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Over the past few weeks, I’ve had some opportunities to spend some time with Year 5 and 6 students while they’ve prepared items for their class assemblies. During these times, I’ve been able to speak with them about their interests, favourite memory verses and their goals for the year.
These conversations got me thinking about goals that I remember setting when I was in school and my first couple of jobs and how I would measure success. Being completely transparent, a lot of the time I would measure my success by trying to be the best. When I used to do karate, I wouldn’t measure success by learning something new or getting a new belt but instead by how well I would perform at tournaments. In my first job as a pizza delivery driver, I wanted to be the best so I would learn all the best routes and back streets of Bathurst in order to deliver quickly and safely (these were back in the days before GPS tracking was widespread so I would have to plan my routes using a paper map and good old memorisation). Finally, as a customer service assistant at a petrol station, I would set goals and measure success by completing more jobs and checklists than any of my coworkers.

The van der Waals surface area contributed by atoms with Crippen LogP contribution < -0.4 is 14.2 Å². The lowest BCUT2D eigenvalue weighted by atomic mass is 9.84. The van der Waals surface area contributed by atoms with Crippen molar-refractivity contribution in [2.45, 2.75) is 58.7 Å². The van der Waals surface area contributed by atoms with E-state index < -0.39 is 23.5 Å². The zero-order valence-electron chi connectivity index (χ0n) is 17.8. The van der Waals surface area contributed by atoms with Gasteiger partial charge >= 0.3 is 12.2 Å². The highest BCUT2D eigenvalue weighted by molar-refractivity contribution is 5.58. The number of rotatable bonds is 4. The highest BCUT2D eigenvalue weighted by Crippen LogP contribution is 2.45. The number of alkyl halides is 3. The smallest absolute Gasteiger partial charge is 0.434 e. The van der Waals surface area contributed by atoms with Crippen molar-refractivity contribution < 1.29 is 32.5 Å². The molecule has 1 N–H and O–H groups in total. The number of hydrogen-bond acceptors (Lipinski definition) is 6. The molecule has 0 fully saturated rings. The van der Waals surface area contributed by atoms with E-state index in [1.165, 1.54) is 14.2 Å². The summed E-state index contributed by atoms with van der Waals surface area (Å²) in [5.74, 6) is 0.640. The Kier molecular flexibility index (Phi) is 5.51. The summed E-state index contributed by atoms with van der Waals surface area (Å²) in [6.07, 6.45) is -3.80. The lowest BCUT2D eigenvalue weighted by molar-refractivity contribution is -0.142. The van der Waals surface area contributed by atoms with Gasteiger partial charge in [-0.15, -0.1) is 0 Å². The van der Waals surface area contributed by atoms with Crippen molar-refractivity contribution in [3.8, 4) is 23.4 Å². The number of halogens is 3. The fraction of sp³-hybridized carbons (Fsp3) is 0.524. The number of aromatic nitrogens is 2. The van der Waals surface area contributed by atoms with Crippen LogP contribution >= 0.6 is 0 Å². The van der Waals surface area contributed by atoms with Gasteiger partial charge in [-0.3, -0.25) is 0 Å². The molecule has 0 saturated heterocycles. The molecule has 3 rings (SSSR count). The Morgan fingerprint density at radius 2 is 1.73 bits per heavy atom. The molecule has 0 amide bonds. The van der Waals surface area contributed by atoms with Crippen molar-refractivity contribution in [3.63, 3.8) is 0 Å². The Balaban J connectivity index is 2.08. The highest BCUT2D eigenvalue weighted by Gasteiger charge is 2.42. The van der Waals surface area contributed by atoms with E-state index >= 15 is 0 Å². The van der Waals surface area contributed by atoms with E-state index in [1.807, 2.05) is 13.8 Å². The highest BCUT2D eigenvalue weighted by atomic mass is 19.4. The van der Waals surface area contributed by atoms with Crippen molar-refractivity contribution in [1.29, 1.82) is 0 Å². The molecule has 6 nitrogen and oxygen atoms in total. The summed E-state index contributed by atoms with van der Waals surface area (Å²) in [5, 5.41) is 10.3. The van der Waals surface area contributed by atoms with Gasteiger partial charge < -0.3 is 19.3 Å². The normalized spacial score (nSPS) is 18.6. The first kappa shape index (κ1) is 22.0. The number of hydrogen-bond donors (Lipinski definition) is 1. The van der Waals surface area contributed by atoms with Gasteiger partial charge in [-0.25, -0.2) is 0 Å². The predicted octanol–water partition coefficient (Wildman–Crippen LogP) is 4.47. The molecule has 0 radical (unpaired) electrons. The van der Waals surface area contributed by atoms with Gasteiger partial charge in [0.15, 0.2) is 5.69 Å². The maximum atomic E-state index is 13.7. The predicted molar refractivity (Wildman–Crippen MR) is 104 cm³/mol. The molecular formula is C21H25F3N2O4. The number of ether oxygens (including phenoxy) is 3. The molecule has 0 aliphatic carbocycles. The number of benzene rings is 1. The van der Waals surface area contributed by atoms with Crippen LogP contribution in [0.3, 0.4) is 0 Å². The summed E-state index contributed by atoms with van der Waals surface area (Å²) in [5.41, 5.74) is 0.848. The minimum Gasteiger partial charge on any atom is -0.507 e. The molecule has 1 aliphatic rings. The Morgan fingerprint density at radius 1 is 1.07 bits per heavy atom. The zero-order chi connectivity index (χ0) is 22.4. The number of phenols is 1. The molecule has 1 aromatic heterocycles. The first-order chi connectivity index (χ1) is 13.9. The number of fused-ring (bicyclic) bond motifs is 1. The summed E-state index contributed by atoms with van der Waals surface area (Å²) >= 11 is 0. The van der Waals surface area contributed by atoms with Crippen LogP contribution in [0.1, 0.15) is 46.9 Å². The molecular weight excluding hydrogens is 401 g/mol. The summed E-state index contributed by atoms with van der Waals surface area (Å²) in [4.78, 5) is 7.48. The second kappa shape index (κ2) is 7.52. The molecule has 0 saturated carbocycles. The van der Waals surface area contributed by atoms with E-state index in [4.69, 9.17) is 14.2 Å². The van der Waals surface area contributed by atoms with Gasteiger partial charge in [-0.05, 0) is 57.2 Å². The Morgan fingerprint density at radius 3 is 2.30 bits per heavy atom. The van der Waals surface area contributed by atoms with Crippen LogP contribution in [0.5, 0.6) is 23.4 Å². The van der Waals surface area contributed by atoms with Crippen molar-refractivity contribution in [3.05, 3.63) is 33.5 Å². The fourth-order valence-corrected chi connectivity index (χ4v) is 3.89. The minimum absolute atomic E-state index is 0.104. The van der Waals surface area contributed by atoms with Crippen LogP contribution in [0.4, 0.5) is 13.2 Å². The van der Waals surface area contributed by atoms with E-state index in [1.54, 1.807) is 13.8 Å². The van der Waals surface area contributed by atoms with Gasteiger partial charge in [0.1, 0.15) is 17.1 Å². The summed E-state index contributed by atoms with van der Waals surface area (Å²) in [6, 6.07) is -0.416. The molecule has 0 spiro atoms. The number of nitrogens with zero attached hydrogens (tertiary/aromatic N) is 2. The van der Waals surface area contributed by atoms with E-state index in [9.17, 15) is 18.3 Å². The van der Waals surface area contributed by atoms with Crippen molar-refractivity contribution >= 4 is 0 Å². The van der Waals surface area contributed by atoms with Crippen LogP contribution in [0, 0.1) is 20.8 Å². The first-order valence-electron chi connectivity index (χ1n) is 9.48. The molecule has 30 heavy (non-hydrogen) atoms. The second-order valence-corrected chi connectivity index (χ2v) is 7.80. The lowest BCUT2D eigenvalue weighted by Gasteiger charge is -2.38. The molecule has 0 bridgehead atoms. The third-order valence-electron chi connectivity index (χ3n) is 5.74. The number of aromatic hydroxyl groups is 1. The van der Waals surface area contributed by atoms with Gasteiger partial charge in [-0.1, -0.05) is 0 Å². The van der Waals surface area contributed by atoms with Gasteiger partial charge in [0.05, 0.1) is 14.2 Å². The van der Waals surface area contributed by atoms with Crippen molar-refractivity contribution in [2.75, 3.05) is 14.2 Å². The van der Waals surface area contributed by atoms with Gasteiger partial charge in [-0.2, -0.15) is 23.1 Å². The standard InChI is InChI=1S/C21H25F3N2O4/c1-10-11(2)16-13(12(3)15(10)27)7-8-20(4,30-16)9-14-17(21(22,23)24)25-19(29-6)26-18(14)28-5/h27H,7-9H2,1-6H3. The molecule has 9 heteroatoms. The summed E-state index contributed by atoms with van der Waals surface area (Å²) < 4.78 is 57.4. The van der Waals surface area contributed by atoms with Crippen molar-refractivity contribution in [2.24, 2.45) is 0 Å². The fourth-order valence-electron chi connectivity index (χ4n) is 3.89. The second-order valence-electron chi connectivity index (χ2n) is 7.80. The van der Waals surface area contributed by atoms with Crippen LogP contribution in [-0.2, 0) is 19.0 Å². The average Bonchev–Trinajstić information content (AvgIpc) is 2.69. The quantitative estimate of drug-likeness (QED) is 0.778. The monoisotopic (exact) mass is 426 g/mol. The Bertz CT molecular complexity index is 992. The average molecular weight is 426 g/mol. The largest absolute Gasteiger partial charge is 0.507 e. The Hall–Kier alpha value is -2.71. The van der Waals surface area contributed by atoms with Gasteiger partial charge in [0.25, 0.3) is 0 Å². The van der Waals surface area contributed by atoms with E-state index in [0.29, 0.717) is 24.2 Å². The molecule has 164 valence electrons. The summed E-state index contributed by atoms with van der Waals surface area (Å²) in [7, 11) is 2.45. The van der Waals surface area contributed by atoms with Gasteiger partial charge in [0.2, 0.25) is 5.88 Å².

In my walk with Jesus as an adult, I have changed my perspective over time. Instead of being THE best, I wanted to be MY best and do good within the world. This has meant learning to work well with others as part of a team and building skills to encourage others to be the best they can be. Over the past several years at Parkes Christian School, I’ve particularly enjoyed teaching many wonderful groups of young students and see them grow up to become young men and women who have already achieved so much including academic goals but also using their own unique skills to enrich their lives and those of people around them. The memory verse that we have been practising as a school this past fortnight has been Mark 10:45 – For even the Son of Man did not come to be served, but to serve, and to give his life as a ransom for many. It is so encouraging to see so many people not just learning this verse but living it out every day in the way they support others.
A final encouragement that I got from my conversations with Year 5 and 6 was in the goals that they had chosen. While there were of course the traditional goals of getting good reports and setting personal bests in academics and sport, there were a surprising amount of students who set goals such as improving their friendships, having the best year ever and bringing their best to all situations. Have a great week everybody. Whatever your goals may be, I hope you make progress.